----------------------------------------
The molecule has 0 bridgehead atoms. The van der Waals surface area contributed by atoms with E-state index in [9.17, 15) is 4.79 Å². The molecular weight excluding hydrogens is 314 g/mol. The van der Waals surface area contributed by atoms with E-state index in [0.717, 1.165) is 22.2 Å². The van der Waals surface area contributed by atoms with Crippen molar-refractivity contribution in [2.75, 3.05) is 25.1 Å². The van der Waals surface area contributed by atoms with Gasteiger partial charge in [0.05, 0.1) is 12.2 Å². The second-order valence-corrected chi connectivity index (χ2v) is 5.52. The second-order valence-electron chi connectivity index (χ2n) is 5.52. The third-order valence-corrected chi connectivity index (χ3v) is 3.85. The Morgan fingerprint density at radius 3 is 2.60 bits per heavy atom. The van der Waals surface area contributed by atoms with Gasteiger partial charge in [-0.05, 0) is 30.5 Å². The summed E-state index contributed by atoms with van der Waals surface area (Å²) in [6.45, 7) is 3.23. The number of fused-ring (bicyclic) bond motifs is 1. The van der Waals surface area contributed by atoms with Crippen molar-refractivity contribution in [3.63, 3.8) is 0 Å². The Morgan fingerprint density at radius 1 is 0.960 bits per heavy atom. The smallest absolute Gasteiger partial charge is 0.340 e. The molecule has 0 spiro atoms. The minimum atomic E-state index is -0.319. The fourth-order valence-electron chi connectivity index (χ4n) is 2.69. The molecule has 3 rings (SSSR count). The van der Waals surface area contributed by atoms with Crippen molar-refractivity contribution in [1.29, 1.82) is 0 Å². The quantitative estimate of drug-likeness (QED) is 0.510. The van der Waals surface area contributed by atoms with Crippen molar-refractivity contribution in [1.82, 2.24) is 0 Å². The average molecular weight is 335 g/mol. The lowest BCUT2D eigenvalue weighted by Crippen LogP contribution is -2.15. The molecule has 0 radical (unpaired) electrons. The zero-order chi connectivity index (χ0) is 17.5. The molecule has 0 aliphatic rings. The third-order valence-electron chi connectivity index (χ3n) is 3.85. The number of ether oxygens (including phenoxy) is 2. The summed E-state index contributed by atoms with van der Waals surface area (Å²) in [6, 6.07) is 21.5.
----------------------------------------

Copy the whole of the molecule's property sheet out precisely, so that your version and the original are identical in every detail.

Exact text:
The molecule has 0 bridgehead atoms. The van der Waals surface area contributed by atoms with E-state index in [9.17, 15) is 4.79 Å². The molecular weight excluding hydrogens is 314 g/mol. The van der Waals surface area contributed by atoms with E-state index in [0.717, 1.165) is 22.2 Å². The van der Waals surface area contributed by atoms with Crippen molar-refractivity contribution in [2.75, 3.05) is 25.1 Å². The van der Waals surface area contributed by atoms with Gasteiger partial charge in [0.05, 0.1) is 12.2 Å². The second-order valence-corrected chi connectivity index (χ2v) is 5.52. The second-order valence-electron chi connectivity index (χ2n) is 5.52. The third-order valence-corrected chi connectivity index (χ3v) is 3.85. The Morgan fingerprint density at radius 3 is 2.60 bits per heavy atom. The van der Waals surface area contributed by atoms with Gasteiger partial charge in [-0.05, 0) is 30.5 Å². The summed E-state index contributed by atoms with van der Waals surface area (Å²) in [6.45, 7) is 3.23. The number of fused-ring (bicyclic) bond motifs is 1. The van der Waals surface area contributed by atoms with Crippen molar-refractivity contribution in [3.63, 3.8) is 0 Å². The Morgan fingerprint density at radius 1 is 0.960 bits per heavy atom. The smallest absolute Gasteiger partial charge is 0.340 e. The molecule has 0 spiro atoms. The minimum atomic E-state index is -0.319. The fourth-order valence-electron chi connectivity index (χ4n) is 2.69. The molecule has 3 rings (SSSR count). The van der Waals surface area contributed by atoms with Crippen molar-refractivity contribution in [1.29, 1.82) is 0 Å². The quantitative estimate of drug-likeness (QED) is 0.510. The van der Waals surface area contributed by atoms with Crippen molar-refractivity contribution in [1.82, 2.24) is 0 Å². The average molecular weight is 335 g/mol. The lowest BCUT2D eigenvalue weighted by Crippen LogP contribution is -2.15. The molecule has 0 radical (unpaired) electrons. The zero-order chi connectivity index (χ0) is 17.5. The molecule has 0 aliphatic rings. The third-order valence-electron chi connectivity index (χ3n) is 3.85. The number of ether oxygens (including phenoxy) is 2. The summed E-state index contributed by atoms with van der Waals surface area (Å²) in [6, 6.07) is 21.5.